Thanks to Joy Davidson who passed this announcement on to me.
NISO's Shared E-Resource Understanding (SERU) Working Group has
made available a new 0.9 draft of SERU on the NISO Web site.
This latest version of the Shared Electronic Resource
Understanding provides a set of statements publishers and
libraries can choose to use for sales of electronic content. SERU
offers publishers and libraries an alternative to the
often-burdensome process of bilateral negotiation of a formal
license agreement by allowing the sale of e-resources without
licenses if both parties feel their perception of risk has been
adequately addressed by current law and developing norms of
behavior within the publisher and library communities. Libraries
and publishers can notify serials vendors of their willingness to
work with SERU allowing vendors to more easily mediate such
The working group encourages pilot use of the 0.9 draft by
interested libraries and publishers. SERU 0.9 includes
guidelines for implementation and is accompanied by a revised FAQ
to assist users of the statements. NISO is maintaining a list of
libraries and publishers who plan to use SERU for pilot
transactions. To join the registry or to see the list of current
trial participants visit
The NISO SERU Working Group is grateful for the active commentary
earlier SERU drafts have generated. The current SERU document
reflects a range of suggestions from many constituencies in the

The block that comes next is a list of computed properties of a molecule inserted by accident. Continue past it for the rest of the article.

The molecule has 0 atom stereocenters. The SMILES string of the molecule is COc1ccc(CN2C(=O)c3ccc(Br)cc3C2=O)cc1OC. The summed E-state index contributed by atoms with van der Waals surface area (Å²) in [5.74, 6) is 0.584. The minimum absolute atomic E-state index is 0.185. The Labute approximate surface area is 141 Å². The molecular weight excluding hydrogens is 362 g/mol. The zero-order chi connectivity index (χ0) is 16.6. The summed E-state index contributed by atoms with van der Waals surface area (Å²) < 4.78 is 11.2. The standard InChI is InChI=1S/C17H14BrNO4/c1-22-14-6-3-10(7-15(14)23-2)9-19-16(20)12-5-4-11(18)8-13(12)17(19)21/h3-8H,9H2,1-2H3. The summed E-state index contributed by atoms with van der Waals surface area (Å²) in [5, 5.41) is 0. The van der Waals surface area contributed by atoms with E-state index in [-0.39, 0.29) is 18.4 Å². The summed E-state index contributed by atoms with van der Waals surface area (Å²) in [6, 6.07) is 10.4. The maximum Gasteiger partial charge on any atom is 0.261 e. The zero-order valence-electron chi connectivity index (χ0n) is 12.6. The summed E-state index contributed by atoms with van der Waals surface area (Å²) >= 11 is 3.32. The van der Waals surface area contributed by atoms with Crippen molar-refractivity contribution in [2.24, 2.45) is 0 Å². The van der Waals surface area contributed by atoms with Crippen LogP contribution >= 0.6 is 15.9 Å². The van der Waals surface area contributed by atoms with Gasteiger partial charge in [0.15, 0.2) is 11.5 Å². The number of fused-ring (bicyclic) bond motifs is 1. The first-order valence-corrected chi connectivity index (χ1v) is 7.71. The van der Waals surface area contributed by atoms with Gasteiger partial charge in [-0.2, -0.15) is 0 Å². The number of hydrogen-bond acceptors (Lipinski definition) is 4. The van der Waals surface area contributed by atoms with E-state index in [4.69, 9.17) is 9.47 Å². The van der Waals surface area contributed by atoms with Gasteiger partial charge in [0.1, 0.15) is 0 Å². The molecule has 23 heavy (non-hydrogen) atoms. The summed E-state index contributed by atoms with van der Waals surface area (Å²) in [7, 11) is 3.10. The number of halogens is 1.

library and publishing communities. The working group continues
to welcome comments on the draft statements. Comments can be sent
to Karla Hahn (email@example.com) or Judy Luther
(firstname.lastname@example.org), the working group
co-chairs, or any other member of the working group.
An informational listserv providing announcements of future
developments with the project is available as well. SERU 0.9 and
further information on the SERU Working Group, can be found at
The NISO SERU Working Group was formed in late 2006 following a
development meeting supported by the Association of Research
Libraries (ARL), the Association of Learned and Professional
Society Publishers (ALPSP), the Scholarly Publishing and Academic
Resources Coalition (SPARC), and the Society for Scholarly
Thursday, 28 June 2007
Wednesday, 27 June 2007
Photo totally unrelated to the story today. I've been away on a variety of trips recently. In order to explain the gaps in the blawg postings at the same time as making good use of my snaps I will be adding travel shots to the next few postings!
Bit late on this one but back in May the Court of Appeals for the Ninth Circuit in the US has upheld Google's appeal against claims of infringement of copyright for creating and displaying thumbnail images. The court also ruled that when Google frames and links to other sites, it does not violate their copyright. If you’ve got time for 48 pages take a look at the full decision. You can also read Jason Schultz’s views about the decision on the Electronic Frontier Foundation’s Deeplinks blog. Remember that this is a U.S. case which talks about ‘fair use’. ‘Fair dealing’ (its UK counterpart) is much narrower.
This is one of the cases mentioned in a DCC legal research paper currently in progress that discusses, amongst other things, the practice and legality of framing and in-lining. I’ll say a bit more about that once it’s published.
Posted by Mags McGeever at 4:33 p.m.
Tuesday, 12 June 2007
SCONUL (the Society of College, National and University Libraries) recently released the Top Concerns Survey 2007. It showed that 42% of SCONUL members considered "Compliance (e.g. licensing, copyright, FOI, DDA, digital rights, health and safety)" to have been a high concern in the last 3 months. Compliance wasn't the highest ranked concern though. The areas scoring most highly were:
- space and buildings;
- staffing and HR management; and
- policy and strategy